Alexander now went back to Babylon, where he married Roxana, a Persian princess, giving her sister’s hand to his intimate friend Hephaestion. This wedding was celebrated with great pomp, for eighty Macedonian officers took Persian wives on the same day.
The feasting for the weddings went on for many days, and the revelry was carried to such a shameful excess, that Hephaestion actually drank himself to death.
In token of sorrow, Alexander built him a fine tomb, had him buried with all the magnificence possible, and even decreed that he should henceforth be worshiped as a god. In this folly he was upheld by the priests, who were now ready to grant his every wish, and were always filling his mind with their senseless flatteries.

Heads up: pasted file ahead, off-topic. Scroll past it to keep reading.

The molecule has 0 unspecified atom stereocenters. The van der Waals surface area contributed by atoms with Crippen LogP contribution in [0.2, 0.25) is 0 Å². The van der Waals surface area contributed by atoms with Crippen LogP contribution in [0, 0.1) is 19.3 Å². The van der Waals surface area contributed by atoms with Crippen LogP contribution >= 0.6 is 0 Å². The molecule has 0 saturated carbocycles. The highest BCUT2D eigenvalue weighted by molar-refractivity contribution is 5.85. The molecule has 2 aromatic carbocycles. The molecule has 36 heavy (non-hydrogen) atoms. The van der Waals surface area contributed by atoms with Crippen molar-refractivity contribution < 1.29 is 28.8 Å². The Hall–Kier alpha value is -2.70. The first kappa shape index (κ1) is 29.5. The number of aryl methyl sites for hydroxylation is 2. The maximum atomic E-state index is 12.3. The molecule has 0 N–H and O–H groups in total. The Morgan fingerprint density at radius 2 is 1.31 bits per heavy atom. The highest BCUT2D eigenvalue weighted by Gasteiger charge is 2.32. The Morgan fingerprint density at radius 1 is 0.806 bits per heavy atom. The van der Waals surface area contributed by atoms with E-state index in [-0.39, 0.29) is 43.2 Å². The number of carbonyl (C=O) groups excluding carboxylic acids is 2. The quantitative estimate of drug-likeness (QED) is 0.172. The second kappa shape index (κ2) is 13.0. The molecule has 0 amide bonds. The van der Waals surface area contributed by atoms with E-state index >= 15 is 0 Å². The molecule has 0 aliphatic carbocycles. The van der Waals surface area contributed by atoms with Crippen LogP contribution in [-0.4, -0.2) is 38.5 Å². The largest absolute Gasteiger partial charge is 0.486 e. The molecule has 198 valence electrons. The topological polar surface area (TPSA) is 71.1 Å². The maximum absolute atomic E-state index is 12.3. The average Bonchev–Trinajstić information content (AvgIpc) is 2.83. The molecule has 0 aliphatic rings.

Alexander then fell into his old habits more than ever. He had again assumed all the pomp of an Eastern king, and sat on a wonderful golden throne. Over his head was the golden vine that had formerly belonged to the first Darius. Its leaves were of emeralds, while its grapes were clusters of fine carbuncles.
This vine had been given to a Persian king by Croesus, the wealthy ruler of Lydia, and was considered one of the most precious treasures which the young conqueror had won.
But in spite of all Alexander’s successes, he was not nearly so happy as he used to be when only king of Macedon. He no longer enjoyed the fine health which had helped him to bear the greatest hardships, and, weakened by over eating and drinking, he soon fell dangerously ill.
The doctors crowded around his bed, doing their best to save him, but they soon saw that he would die. When the Macedonian soldiers heard this, they were beside themselves with grief, and one and all insisted upon seeing their beloved leader once more.